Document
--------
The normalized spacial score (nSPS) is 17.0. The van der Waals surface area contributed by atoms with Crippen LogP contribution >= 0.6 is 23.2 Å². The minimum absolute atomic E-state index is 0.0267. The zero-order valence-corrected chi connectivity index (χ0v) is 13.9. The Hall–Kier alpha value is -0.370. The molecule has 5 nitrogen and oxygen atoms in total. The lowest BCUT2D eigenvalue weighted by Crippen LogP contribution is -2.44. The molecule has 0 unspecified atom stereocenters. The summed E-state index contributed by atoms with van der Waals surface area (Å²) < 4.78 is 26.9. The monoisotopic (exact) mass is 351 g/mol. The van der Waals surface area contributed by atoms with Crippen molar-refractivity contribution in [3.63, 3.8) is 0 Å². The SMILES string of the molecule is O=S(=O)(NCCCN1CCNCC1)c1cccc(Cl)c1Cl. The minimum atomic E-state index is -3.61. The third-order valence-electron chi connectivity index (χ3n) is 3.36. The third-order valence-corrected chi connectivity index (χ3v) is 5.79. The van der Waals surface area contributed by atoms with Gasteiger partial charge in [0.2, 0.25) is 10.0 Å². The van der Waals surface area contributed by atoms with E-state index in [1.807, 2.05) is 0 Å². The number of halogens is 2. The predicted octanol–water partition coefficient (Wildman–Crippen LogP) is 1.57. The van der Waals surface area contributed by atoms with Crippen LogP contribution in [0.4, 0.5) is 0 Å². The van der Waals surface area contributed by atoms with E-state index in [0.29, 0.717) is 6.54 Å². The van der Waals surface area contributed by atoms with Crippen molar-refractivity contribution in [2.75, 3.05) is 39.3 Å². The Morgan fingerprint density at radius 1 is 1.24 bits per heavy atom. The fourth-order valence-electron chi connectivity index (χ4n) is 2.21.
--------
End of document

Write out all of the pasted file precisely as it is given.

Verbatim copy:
The normalized spacial score (nSPS) is 17.0. The van der Waals surface area contributed by atoms with Crippen LogP contribution >= 0.6 is 23.2 Å². The minimum absolute atomic E-state index is 0.0267. The zero-order valence-corrected chi connectivity index (χ0v) is 13.9. The Hall–Kier alpha value is -0.370. The molecule has 5 nitrogen and oxygen atoms in total. The lowest BCUT2D eigenvalue weighted by Crippen LogP contribution is -2.44. The molecule has 0 unspecified atom stereocenters. The summed E-state index contributed by atoms with van der Waals surface area (Å²) < 4.78 is 26.9. The monoisotopic (exact) mass is 351 g/mol. The van der Waals surface area contributed by atoms with Crippen molar-refractivity contribution in [3.63, 3.8) is 0 Å². The SMILES string of the molecule is O=S(=O)(NCCCN1CCNCC1)c1cccc(Cl)c1Cl. The minimum atomic E-state index is -3.61. The third-order valence-electron chi connectivity index (χ3n) is 3.36. The third-order valence-corrected chi connectivity index (χ3v) is 5.79. The van der Waals surface area contributed by atoms with Gasteiger partial charge in [0.2, 0.25) is 10.0 Å². The van der Waals surface area contributed by atoms with E-state index in [1.807, 2.05) is 0 Å². The number of halogens is 2. The predicted octanol–water partition coefficient (Wildman–Crippen LogP) is 1.57. The van der Waals surface area contributed by atoms with Crippen LogP contribution in [0.4, 0.5) is 0 Å². The van der Waals surface area contributed by atoms with E-state index in [0.29, 0.717) is 6.54 Å². The van der Waals surface area contributed by atoms with Crippen molar-refractivity contribution in [2.75, 3.05) is 39.3 Å². The Morgan fingerprint density at radius 1 is 1.24 bits per heavy atom. The fourth-order valence-electron chi connectivity index (χ4n) is 2.21.